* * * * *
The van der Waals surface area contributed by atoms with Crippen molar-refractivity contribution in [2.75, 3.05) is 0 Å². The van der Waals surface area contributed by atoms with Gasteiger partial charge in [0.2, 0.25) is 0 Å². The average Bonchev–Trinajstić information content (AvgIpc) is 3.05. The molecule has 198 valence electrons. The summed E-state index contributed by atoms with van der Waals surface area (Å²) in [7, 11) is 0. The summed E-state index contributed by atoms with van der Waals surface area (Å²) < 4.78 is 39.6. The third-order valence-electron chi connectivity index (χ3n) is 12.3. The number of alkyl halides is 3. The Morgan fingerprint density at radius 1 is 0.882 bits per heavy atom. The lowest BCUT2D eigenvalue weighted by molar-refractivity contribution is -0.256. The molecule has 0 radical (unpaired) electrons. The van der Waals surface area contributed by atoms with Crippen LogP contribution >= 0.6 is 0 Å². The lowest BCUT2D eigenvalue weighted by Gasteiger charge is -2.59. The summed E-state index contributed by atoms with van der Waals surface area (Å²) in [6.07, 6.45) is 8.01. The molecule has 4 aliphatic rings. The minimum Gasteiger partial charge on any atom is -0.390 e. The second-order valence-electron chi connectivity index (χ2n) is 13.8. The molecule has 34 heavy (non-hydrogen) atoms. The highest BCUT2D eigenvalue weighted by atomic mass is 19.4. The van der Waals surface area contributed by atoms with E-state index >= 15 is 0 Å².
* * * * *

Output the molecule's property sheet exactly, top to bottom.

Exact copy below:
The van der Waals surface area contributed by atoms with Crippen molar-refractivity contribution in [2.75, 3.05) is 0 Å². The van der Waals surface area contributed by atoms with Gasteiger partial charge in [0.2, 0.25) is 0 Å². The average Bonchev–Trinajstić information content (AvgIpc) is 3.05. The molecule has 198 valence electrons. The summed E-state index contributed by atoms with van der Waals surface area (Å²) in [7, 11) is 0. The summed E-state index contributed by atoms with van der Waals surface area (Å²) < 4.78 is 39.6. The third-order valence-electron chi connectivity index (χ3n) is 12.3. The number of alkyl halides is 3. The Morgan fingerprint density at radius 1 is 0.882 bits per heavy atom. The lowest BCUT2D eigenvalue weighted by molar-refractivity contribution is -0.256. The molecule has 0 radical (unpaired) electrons. The van der Waals surface area contributed by atoms with Crippen LogP contribution >= 0.6 is 0 Å². The lowest BCUT2D eigenvalue weighted by Gasteiger charge is -2.59. The summed E-state index contributed by atoms with van der Waals surface area (Å²) in [6.07, 6.45) is 8.01. The molecule has 4 aliphatic rings. The minimum Gasteiger partial charge on any atom is -0.390 e. The second-order valence-electron chi connectivity index (χ2n) is 13.8. The molecule has 34 heavy (non-hydrogen) atoms. The highest BCUT2D eigenvalue weighted by atomic mass is 19.4. The van der Waals surface area contributed by atoms with E-state index >= 15 is 0 Å².